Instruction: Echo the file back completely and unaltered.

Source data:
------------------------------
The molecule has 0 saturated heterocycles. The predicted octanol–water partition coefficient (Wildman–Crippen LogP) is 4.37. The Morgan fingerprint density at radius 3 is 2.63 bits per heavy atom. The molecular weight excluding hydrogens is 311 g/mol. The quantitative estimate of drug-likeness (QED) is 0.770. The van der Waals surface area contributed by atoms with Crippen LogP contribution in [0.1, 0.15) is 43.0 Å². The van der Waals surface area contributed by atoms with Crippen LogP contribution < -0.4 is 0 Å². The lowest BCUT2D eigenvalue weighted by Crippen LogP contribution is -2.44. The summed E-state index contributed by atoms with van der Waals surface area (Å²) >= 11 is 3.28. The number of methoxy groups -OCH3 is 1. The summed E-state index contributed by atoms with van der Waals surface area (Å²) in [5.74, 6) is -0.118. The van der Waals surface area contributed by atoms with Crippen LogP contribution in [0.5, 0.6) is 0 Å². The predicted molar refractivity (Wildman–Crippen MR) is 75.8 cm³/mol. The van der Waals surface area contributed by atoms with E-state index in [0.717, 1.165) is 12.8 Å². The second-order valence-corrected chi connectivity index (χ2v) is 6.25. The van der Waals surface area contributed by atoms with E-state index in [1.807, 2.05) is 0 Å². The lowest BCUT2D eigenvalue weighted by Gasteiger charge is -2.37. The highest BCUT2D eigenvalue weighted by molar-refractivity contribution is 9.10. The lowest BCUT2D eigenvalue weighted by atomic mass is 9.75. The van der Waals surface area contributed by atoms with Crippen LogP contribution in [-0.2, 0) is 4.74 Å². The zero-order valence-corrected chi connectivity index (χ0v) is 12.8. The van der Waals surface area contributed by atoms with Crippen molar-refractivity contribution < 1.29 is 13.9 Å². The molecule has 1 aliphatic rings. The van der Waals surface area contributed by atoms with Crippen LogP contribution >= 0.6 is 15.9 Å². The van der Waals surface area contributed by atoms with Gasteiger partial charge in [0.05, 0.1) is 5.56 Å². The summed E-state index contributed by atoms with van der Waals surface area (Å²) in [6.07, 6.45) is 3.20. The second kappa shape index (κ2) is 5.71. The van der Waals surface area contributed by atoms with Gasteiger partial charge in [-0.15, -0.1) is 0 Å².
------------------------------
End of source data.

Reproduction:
The molecule has 0 saturated heterocycles. The predicted octanol–water partition coefficient (Wildman–Crippen LogP) is 4.37. The Morgan fingerprint density at radius 3 is 2.63 bits per heavy atom. The molecular weight excluding hydrogens is 311 g/mol. The quantitative estimate of drug-likeness (QED) is 0.770. The van der Waals surface area contributed by atoms with Crippen LogP contribution in [0.1, 0.15) is 43.0 Å². The van der Waals surface area contributed by atoms with Crippen LogP contribution < -0.4 is 0 Å². The lowest BCUT2D eigenvalue weighted by Crippen LogP contribution is -2.44. The summed E-state index contributed by atoms with van der Waals surface area (Å²) >= 11 is 3.28. The number of methoxy groups -OCH3 is 1. The summed E-state index contributed by atoms with van der Waals surface area (Å²) in [5.74, 6) is -0.118. The van der Waals surface area contributed by atoms with Crippen LogP contribution in [0.5, 0.6) is 0 Å². The predicted molar refractivity (Wildman–Crippen MR) is 75.8 cm³/mol. The van der Waals surface area contributed by atoms with E-state index in [0.717, 1.165) is 12.8 Å². The second-order valence-corrected chi connectivity index (χ2v) is 6.25. The van der Waals surface area contributed by atoms with E-state index in [1.807, 2.05) is 0 Å². The lowest BCUT2D eigenvalue weighted by Gasteiger charge is -2.37. The highest BCUT2D eigenvalue weighted by molar-refractivity contribution is 9.10. The lowest BCUT2D eigenvalue weighted by atomic mass is 9.75. The van der Waals surface area contributed by atoms with Crippen LogP contribution in [-0.2, 0) is 4.74 Å². The zero-order valence-corrected chi connectivity index (χ0v) is 12.8. The van der Waals surface area contributed by atoms with Crippen molar-refractivity contribution < 1.29 is 13.9 Å². The molecule has 1 aliphatic rings. The van der Waals surface area contributed by atoms with Crippen LogP contribution >= 0.6 is 15.9 Å². The van der Waals surface area contributed by atoms with Gasteiger partial charge in [0.05, 0.1) is 5.56 Å². The summed E-state index contributed by atoms with van der Waals surface area (Å²) in [6.07, 6.45) is 3.20. The second kappa shape index (κ2) is 5.71. The van der Waals surface area contributed by atoms with Gasteiger partial charge in [-0.15, -0.1) is 0 Å².